San Blas jay

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San Blas jay
San Blas Jay.jpg
Scientific classification
Kingdom: Animalia
Phylum: Chordata
Class: Aves
Order: Passeriformes
Family: Corvidae
Genus: Cyanocorax
Species: C. sanblasianus
Binomial name
Cyanocorax sanblasianus
(Lafresnaye, 1842)

The San Blas jay (Cyanocorax sanblasianus) is a species of bird in the family Corvidae. It is endemic to Mexico where its natural habitat is subtropical or tropical dry forests; it is a common species and has been rated as "least concern" by the IUCN.[1]

Description[edit]

The adult San Blas jay is between 27 and 35 cm (11 and 14 in) long and weighs between 92 and 122 g (3 and 4 oz). The sexes are similar; the adult has back, rump, wings and tail blue and the remaining plumage black. There is a small crest on the front of the head, the bill is black, the irises are white and the legs are black. The juvenile are is similar apart from a larger crest, a yellow bill and brown eyes.[2]

Distribution[edit]

The San Blas jay is endemic to Mexico. There are two subspecies; C. s. nelsoni is found in southwestern Mexico, from Nayarit, Jalisco and Colima southward to western Guerrero; and C. s. sanblasianus is found in the coastal region of Guerrero. The habitat includes dry and semi-moist woodland, thickets, groves and plantations as well as mangrove areas. This bird is not found deep in the forest.[2][3]

Ecology[edit]

The San Blas jay is a social bird living in small groups of up to thirty individuals including six to ten breeding pairs. These occupy a large territory but have little interaction with neighbouring groups. The birds seem to have stable pair bonds and most start breeding at three years old. The nests are grouped socially in trees, vines or shrubs, often in the crowns of palm trees. Each is constructed of twigs and lined with soft plant material, and a clutch of up to four mottled eggs is laid. Non-breeding females sometimes take short turns at incubation, which takes about eighteen days. Both parents care for the young, and several birds may help feed the chicks, especially after they have fledged.[4]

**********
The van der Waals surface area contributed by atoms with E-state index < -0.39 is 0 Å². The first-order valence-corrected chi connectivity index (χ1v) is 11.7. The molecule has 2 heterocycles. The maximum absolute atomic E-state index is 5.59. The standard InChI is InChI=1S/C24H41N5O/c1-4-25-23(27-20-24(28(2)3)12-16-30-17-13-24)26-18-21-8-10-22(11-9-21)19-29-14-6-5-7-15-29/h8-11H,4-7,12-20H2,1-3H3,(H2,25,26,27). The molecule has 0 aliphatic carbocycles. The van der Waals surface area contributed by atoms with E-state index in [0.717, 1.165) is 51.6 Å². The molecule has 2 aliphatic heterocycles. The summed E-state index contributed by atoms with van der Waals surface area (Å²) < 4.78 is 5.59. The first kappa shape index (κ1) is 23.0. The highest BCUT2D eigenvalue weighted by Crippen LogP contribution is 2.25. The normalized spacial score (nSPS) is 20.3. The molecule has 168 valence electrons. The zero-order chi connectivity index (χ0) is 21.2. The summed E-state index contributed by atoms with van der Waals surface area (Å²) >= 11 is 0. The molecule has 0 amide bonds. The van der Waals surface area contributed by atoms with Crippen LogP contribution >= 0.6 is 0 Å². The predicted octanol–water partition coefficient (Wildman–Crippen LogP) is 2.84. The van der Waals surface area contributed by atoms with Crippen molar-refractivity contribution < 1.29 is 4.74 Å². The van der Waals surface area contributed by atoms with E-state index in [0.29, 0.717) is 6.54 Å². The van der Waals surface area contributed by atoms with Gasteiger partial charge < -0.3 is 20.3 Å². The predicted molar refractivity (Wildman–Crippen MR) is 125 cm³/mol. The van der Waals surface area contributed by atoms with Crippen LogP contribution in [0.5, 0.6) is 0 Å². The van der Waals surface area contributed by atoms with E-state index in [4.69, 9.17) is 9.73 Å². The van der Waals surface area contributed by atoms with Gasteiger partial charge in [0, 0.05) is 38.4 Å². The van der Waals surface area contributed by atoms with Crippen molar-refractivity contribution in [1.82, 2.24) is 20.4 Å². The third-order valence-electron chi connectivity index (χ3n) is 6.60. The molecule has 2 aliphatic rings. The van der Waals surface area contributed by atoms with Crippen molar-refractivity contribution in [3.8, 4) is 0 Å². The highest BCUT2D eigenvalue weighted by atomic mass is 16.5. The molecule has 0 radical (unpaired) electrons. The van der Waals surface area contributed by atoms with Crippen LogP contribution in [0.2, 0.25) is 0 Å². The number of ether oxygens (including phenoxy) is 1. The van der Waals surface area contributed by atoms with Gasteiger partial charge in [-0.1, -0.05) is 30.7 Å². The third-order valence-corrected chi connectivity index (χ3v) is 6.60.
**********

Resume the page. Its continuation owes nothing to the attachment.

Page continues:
The San Blas jay is omnivorous, the birds feeding both on the ground and in the lower parts of trees. The diet consists of insects and other invertebrates, fruit and small vertebrates such as lizards.[4] This bird has been observed taking nestlings from the nest of a ruddy ground dove (Columbina talpacoti).[5]

References[edit]

  1. ^ a b BirdLife International (2012). "Cyanocorax sanblasianus". IUCN Red List of Threatened Species. Version 2013.2. International Union for Conservation of Nature. Retrieved 26 November 2013. 
  2. ^ a b Edwards, Ernest Preston (1998). A Field Guide to the Birds of Mexico and Adjacent Areas: Belize, Guatemala, and El Salvador. University of Texas Press. p. 118. ISBN 978-0-292-72091-6. 
  3. ^ dos Anjos, L. "San Blas Jay (Cyanocorax sanblasianus)". Handbook of the Birds of the World Alive. Lynx Edicions, Barcelona. Retrieved 15 July 2016. 
  4. ^ a b Madge, Steve (2010). Crows and Jays. Bloomsbury Publishing. pp. 81–82. ISBN 978-1-4081-3169-5. 
  5. ^ Gurrola Hidalgo, Marco A.; Sanchez-Hernandez, Cornelio; RomeraAlmara, María de Lourdes (2009). "Novel food sources for Quiscalus mexicanus and Cyanocorax sanblasianus in Chamela, Jalisco coast, Mexico". Acta zoológica mexicana 25 (2). ISSN 0065-1737.